Nenue (Kyphosus vaigiensis) is a herbivorous reef-fish with a long-standing presence in Hawaiian cuisine and Kampachi Farms has been studying its suitability as a potential new species for aquaculture.
The most interesting feature of this species is its unique digestive system that allows them to graze on macroalgae. They subsist on seaweed by using fermentation in the gut to break down the complex carbohydrates of limu. The company performed several rounds of grow-out trials with juveniles that have shown that they can thrive on diets based on aquatic plant material as well as corn and wheat. The company said that herbivory precludes the need for wild-caught forage fish, reducing the overall ecological footprint, and perhaps renders them better suited to small-scale fish farming in less-developed countries.
Kampachi research also found that adult nenue spawn readily in captivity. Larvae are exceptionally hardy in preliminary hatchery efforts in an extensive green water culture system. The company is planning larger-scale runs in the near future. Nenue also have ctenoid scales, with a rough texture and row of tiny teeth at the edge. This armor dramatically aids in ectoparasite resistance. Between ready acclimation to captivity, routine marine fish larval rearing, parasite resistance and a broad plant-based diet, this fish has all the trappings of success in sustainable aquaculture, the company stated.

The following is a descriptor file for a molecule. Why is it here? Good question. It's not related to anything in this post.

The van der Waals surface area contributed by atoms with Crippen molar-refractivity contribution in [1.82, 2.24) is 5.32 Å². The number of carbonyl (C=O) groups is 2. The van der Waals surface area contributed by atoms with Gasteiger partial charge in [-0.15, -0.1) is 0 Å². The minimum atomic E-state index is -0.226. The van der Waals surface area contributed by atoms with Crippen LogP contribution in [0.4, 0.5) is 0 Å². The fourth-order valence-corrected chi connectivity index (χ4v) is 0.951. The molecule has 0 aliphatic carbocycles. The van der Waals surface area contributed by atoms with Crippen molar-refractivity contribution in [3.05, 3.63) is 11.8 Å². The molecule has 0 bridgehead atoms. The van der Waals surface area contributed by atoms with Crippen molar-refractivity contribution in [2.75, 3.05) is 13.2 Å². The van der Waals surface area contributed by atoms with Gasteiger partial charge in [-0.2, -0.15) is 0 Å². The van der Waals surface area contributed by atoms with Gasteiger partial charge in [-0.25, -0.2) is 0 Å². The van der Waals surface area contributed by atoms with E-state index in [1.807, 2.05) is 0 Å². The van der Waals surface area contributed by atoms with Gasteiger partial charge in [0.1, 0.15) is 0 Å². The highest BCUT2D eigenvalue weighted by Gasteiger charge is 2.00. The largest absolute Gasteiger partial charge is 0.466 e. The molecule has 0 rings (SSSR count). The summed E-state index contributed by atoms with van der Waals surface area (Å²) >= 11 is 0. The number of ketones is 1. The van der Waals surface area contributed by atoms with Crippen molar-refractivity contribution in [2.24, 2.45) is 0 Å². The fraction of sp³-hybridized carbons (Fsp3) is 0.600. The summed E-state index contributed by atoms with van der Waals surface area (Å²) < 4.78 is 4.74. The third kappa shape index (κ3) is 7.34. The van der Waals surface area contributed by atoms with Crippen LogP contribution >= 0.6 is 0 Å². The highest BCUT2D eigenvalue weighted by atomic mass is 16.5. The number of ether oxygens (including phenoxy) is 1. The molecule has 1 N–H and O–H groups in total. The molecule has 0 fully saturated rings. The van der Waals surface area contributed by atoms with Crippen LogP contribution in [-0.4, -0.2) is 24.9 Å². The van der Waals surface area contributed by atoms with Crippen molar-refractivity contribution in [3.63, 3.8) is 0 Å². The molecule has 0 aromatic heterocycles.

Kampachi Farms said that seafood sustainability can be improved by diversifying what we eat and prioritizing low-trophic species in this diversification. Legions of researchers are pursuing plant-based and alternative proteins that can suitably nourish those carnivorous fish the market so demands. The more direct way, the simpler way, is to culture natural marine herbivores, the company stated.